Date : 2007
Medium : Photography
Size : 93 x 130 cm
The Hyper series develops the aesthetic of weightlessness introduced in La Chute (The Fall). Levitating bodies are juxtaposed with crammedfull supermarket shelves. In this context, the leap, a gratuitous gesture, may be interpreted as an act of resistance against the consumer society.
Text : Carole Vantroys.
Translation : Pamela Hargreaves.
At first glance, it seems like Denis Darzacq manipulates images. Look at the levitating body, the incongruous set and these vivid colours. It is obviously a photomontage, or perhaps it was Photoshopped.
However, none of this is true. Everything is natural in the work of this French photographer, who has a talent for capturing “the critical moment” in relation to one principal subject: the energy of the human body.
Hyper, the title of this series, is the logical follow-up to another series: La Chute. Collaborating with hip-hop and capoeira dancers, Darzacq stops time in a perilous exercise in balance. Without special effects, he juxtaposes purity of movement with the harsh indifference of the milieu in which these young dancers have grown up: the banlieues, or low-income French suburbs.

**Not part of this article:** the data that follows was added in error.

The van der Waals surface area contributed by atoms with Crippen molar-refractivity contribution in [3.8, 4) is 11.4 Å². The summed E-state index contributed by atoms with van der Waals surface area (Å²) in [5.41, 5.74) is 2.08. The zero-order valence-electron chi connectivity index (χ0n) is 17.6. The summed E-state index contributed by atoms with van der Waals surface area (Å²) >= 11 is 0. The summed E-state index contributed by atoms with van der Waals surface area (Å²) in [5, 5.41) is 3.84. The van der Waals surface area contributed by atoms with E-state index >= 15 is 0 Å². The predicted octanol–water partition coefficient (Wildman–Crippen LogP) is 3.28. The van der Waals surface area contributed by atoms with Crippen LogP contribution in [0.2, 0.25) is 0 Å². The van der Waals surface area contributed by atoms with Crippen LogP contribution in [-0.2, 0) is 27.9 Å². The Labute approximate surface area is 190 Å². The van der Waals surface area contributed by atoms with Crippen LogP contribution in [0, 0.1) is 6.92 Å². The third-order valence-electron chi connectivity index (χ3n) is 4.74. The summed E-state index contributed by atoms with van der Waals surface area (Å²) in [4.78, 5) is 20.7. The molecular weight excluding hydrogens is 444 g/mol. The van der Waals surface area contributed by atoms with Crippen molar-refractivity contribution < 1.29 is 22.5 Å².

Taken against a backdrop of supermarket shelves, these photographs metaphorically question the place of the body, meaning the individual, in society.
Even more, they are a way for the artist to subtly question consumer society.
How do we fit on these shelves, where each manufactured object is perfectly aligned?
Don’t you get the impression that this faceless body is struggling in an artificial space, not so much jumping as being jolted? This unexpected, out-of-place dance becomes a gesture of resistance.
But this frozen image inevitably leads to a question: how will this story end?
Denis Darzacq does not tell us. It is up to us, the motionless viewers, to imagine the ending.